Relationships are some of the most bittersweet things known to mankind. Sometimes, if they're going well, they can be the source of some of the most happiest experiences one could ever hope to have. And when they're in a poor condition, they can be filled with misery and strife. One of the worst things that can happen in a relationship is when one party is lying to the other and cheating on them with someone else....and that's what's basically been the case with EA and Nintendo.
In E3 2011 - former EA CEO John Riccitiello took to Nintendo's stage for an exciting presentation; lavishing the Wii U and giving the audience vibrant fantasies of many of EA's big franchises coming to the new system and utilizing the power of the Wii U-Gamepad. Yes, that was an amazing time, as EA looked like it was prepared to be Nintendo's right~hand man. Yes, this notion seemed to have been confirmed when John Riccitiello made the great proclomation of EA and Nintendo having an "unprecedented partnership".
Boy, that couldn't be farther from the truth.
It didn't take long for this "unprecedented partnership" to turn into an unprecedented nightmare. Rumor has it that EA and Nintendo became so close, that at one point, Nintendo asked them to help them develop the online infrastructure of the Wii U - which EA gladly said yes too, if that meant they could power it through their own online-service "Origin." Nintendo responded with an: "Lol Nope" and *BAM* - down the ship went. And the end result:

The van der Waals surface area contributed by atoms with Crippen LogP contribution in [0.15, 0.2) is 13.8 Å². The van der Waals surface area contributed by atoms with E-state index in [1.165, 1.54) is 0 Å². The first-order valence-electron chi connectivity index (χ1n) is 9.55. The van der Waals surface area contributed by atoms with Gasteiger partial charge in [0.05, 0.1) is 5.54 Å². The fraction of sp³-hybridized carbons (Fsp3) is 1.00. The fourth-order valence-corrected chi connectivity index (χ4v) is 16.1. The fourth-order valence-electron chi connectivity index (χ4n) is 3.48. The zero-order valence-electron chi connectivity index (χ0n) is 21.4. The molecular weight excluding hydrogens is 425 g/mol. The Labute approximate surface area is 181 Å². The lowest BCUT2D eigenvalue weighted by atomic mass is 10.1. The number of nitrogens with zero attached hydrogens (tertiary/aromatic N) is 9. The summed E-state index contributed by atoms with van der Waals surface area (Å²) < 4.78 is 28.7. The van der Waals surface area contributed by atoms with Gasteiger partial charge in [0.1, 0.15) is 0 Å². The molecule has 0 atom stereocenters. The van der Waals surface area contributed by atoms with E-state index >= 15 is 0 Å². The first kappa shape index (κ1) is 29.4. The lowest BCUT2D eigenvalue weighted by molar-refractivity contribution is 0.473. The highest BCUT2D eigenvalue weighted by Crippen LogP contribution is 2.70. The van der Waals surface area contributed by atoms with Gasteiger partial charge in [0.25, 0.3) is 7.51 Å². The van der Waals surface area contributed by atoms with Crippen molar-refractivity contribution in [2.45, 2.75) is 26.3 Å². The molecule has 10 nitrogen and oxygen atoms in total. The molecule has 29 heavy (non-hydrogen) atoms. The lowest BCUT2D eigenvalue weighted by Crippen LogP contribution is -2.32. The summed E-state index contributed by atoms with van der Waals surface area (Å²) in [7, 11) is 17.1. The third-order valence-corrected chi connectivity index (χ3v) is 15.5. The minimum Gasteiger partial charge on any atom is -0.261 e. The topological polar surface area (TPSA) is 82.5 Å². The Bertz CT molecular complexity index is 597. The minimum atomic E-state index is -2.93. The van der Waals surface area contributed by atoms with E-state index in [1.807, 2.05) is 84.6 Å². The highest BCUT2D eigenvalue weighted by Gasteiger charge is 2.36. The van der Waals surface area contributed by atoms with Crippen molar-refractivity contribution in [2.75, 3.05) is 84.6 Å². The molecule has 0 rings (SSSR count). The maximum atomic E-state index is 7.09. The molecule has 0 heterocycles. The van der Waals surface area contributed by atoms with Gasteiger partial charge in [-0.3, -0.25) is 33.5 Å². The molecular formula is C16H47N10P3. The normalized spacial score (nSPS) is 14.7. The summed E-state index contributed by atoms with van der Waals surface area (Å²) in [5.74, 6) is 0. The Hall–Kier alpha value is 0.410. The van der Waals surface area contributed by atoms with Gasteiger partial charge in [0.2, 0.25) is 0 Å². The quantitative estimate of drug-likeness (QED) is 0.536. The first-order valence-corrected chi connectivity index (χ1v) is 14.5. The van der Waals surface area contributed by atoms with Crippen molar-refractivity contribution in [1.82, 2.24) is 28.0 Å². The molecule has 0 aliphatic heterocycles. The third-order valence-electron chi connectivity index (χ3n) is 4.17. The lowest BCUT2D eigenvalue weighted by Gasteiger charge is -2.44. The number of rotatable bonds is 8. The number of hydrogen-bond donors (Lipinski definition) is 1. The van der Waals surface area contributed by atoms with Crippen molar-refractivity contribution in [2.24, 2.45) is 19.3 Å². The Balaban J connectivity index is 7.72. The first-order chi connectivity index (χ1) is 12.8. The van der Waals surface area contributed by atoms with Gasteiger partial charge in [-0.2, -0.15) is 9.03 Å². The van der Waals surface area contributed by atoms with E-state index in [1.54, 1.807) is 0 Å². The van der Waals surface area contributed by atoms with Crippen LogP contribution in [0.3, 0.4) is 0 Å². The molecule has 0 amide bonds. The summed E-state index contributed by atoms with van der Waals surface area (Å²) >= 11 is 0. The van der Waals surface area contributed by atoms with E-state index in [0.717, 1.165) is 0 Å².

EA couldn't stand to be told no. So what was their master revenge plan? Choke it. Just go ahead and choke support for the system and look for an excuse not to develop for it. And boy they sure did a good job with that. EA was there for the Wii U's launch - as promised - but their gifts were far from generous. First, two half-baked, quick-&-dirty ports: "FIFA & Madden 13". Featuring missing features, this wonderful sports duo was still priced at $60.
Then there was "Mass Effect 3" - a franchise that was only now turning up on a Nintendo system for the first time ever. It was a pretty decent port, no doubt, but how could Wii U owners enjoy this? It was never on Wii or DS. Well, that didn't bother EA, and they sure made that a fact. How? Well, at the same time they released ME3 on Wii U, they brought ME: Trilogy to all of the OTHER platforms at the same price.
And now finally, the latest (and who knows - last?) game EA brought to the Wii U's table: "Need for Speed Most Wanted U". The guys over at Criterion did an excellent job with this port. They spiced up the visuals and made good use of the Gamepad's features. What was the problem? Well - they released the game over 6 months later than the other versions - AND at full price.
So then, with all that said and done. What does EA do? Well, they continue to announce that they won't be bringing game 'XYZ' to the Wii U. They continue lying about how the Frostbite engine suddenly can't run on the system. They shoot down Crysis 3 from being released on the system and make a fuss about how their games aren't selling, and use all of this as an excuse to justify not bringing any new games. And yet, all of this - just to say:
“We’re not building for Nintendo right now, but we have a tremendous relationship with them and have had a long relationship with them, and should it make sense for us to do so in the future we’ll absolutely roll that into the plan.”
Makes perfect sense, right?
Now it seems that EA has found a new favorite hubby - in the warm, consoling arms of Microsoft. Just like how they pranced up on Nintendo's stage and hyped people up for their new games on the new system - they've done the same thing with Microsoft and the XBOX One. From bringing the exclusive 'Titanfall', as well as announcing that FIFA 14 will be coming free with the XBOX One bundle. How's that for an "unprecedented partnership"?